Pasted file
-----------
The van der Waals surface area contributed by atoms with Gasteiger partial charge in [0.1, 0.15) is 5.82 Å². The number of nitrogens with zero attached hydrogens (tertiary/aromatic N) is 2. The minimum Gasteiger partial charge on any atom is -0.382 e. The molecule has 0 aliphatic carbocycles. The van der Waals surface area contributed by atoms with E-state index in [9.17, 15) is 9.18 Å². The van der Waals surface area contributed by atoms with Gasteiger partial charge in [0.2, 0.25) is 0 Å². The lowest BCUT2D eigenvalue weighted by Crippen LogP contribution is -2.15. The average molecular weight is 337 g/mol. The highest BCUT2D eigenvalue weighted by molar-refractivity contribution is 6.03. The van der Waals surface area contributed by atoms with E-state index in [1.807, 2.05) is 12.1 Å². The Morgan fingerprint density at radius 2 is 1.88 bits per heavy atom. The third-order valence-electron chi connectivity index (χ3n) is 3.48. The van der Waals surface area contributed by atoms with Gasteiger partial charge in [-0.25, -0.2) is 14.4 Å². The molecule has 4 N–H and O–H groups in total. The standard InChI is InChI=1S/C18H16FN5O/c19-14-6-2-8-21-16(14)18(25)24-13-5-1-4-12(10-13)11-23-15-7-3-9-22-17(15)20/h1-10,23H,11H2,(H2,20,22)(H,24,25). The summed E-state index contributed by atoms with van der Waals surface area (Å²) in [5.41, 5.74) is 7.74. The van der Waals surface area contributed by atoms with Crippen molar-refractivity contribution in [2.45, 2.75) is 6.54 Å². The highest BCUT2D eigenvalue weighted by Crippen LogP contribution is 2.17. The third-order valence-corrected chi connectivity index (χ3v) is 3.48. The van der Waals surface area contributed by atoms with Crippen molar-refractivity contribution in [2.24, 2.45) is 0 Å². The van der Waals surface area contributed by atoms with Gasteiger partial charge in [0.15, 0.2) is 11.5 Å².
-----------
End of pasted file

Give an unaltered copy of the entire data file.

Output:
The van der Waals surface area contributed by atoms with Gasteiger partial charge in [0.1, 0.15) is 5.82 Å². The number of nitrogens with zero attached hydrogens (tertiary/aromatic N) is 2. The minimum Gasteiger partial charge on any atom is -0.382 e. The molecule has 0 aliphatic carbocycles. The van der Waals surface area contributed by atoms with E-state index in [9.17, 15) is 9.18 Å². The van der Waals surface area contributed by atoms with Gasteiger partial charge in [0.2, 0.25) is 0 Å². The lowest BCUT2D eigenvalue weighted by Crippen LogP contribution is -2.15. The average molecular weight is 337 g/mol. The highest BCUT2D eigenvalue weighted by molar-refractivity contribution is 6.03. The van der Waals surface area contributed by atoms with E-state index in [1.807, 2.05) is 12.1 Å². The Morgan fingerprint density at radius 2 is 1.88 bits per heavy atom. The third-order valence-electron chi connectivity index (χ3n) is 3.48. The van der Waals surface area contributed by atoms with Gasteiger partial charge in [-0.25, -0.2) is 14.4 Å². The molecule has 4 N–H and O–H groups in total. The standard InChI is InChI=1S/C18H16FN5O/c19-14-6-2-8-21-16(14)18(25)24-13-5-1-4-12(10-13)11-23-15-7-3-9-22-17(15)20/h1-10,23H,11H2,(H2,20,22)(H,24,25). The summed E-state index contributed by atoms with van der Waals surface area (Å²) in [5.41, 5.74) is 7.74. The van der Waals surface area contributed by atoms with Crippen molar-refractivity contribution in [2.45, 2.75) is 6.54 Å². The highest BCUT2D eigenvalue weighted by Crippen LogP contribution is 2.17. The third-order valence-corrected chi connectivity index (χ3v) is 3.48. The van der Waals surface area contributed by atoms with Crippen molar-refractivity contribution in [2.24, 2.45) is 0 Å². The van der Waals surface area contributed by atoms with Gasteiger partial charge in [0.15, 0.2) is 11.5 Å².